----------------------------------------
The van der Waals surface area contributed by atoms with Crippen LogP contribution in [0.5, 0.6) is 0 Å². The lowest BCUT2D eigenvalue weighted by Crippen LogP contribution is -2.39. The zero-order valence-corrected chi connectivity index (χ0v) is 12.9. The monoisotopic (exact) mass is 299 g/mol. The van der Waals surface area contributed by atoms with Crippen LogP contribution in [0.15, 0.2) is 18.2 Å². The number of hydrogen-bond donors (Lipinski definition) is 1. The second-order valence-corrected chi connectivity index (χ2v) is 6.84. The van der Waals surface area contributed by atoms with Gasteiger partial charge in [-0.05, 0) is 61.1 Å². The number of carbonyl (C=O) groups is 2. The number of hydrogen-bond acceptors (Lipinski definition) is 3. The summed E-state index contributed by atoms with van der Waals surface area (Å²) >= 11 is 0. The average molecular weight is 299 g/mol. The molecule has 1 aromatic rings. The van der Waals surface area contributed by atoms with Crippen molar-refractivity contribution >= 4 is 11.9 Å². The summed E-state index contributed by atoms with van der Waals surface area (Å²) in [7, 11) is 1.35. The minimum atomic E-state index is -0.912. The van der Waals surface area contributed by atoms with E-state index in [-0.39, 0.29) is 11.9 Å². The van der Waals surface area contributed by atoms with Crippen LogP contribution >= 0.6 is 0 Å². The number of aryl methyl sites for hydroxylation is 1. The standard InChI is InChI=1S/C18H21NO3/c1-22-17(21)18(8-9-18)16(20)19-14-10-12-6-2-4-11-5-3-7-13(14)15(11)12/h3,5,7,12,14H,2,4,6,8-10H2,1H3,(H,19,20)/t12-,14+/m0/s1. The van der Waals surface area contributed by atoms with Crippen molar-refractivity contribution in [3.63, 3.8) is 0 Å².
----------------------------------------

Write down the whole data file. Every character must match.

The van der Waals surface area contributed by atoms with Crippen LogP contribution in [0.5, 0.6) is 0 Å². The lowest BCUT2D eigenvalue weighted by Crippen LogP contribution is -2.39. The zero-order valence-corrected chi connectivity index (χ0v) is 12.9. The monoisotopic (exact) mass is 299 g/mol. The van der Waals surface area contributed by atoms with Crippen LogP contribution in [0.15, 0.2) is 18.2 Å². The number of hydrogen-bond donors (Lipinski definition) is 1. The second-order valence-corrected chi connectivity index (χ2v) is 6.84. The van der Waals surface area contributed by atoms with Gasteiger partial charge in [-0.05, 0) is 61.1 Å². The number of carbonyl (C=O) groups is 2. The number of hydrogen-bond acceptors (Lipinski definition) is 3. The summed E-state index contributed by atoms with van der Waals surface area (Å²) >= 11 is 0. The average molecular weight is 299 g/mol. The molecule has 1 aromatic rings. The van der Waals surface area contributed by atoms with Crippen molar-refractivity contribution >= 4 is 11.9 Å². The summed E-state index contributed by atoms with van der Waals surface area (Å²) in [7, 11) is 1.35. The minimum atomic E-state index is -0.912. The van der Waals surface area contributed by atoms with E-state index in [-0.39, 0.29) is 11.9 Å². The van der Waals surface area contributed by atoms with Crippen LogP contribution >= 0.6 is 0 Å². The number of aryl methyl sites for hydroxylation is 1. The standard InChI is InChI=1S/C18H21NO3/c1-22-17(21)18(8-9-18)16(20)19-14-10-12-6-2-4-11-5-3-7-13(14)15(11)12/h3,5,7,12,14H,2,4,6,8-10H2,1H3,(H,19,20)/t12-,14+/m0/s1. The van der Waals surface area contributed by atoms with Crippen molar-refractivity contribution in [3.63, 3.8) is 0 Å².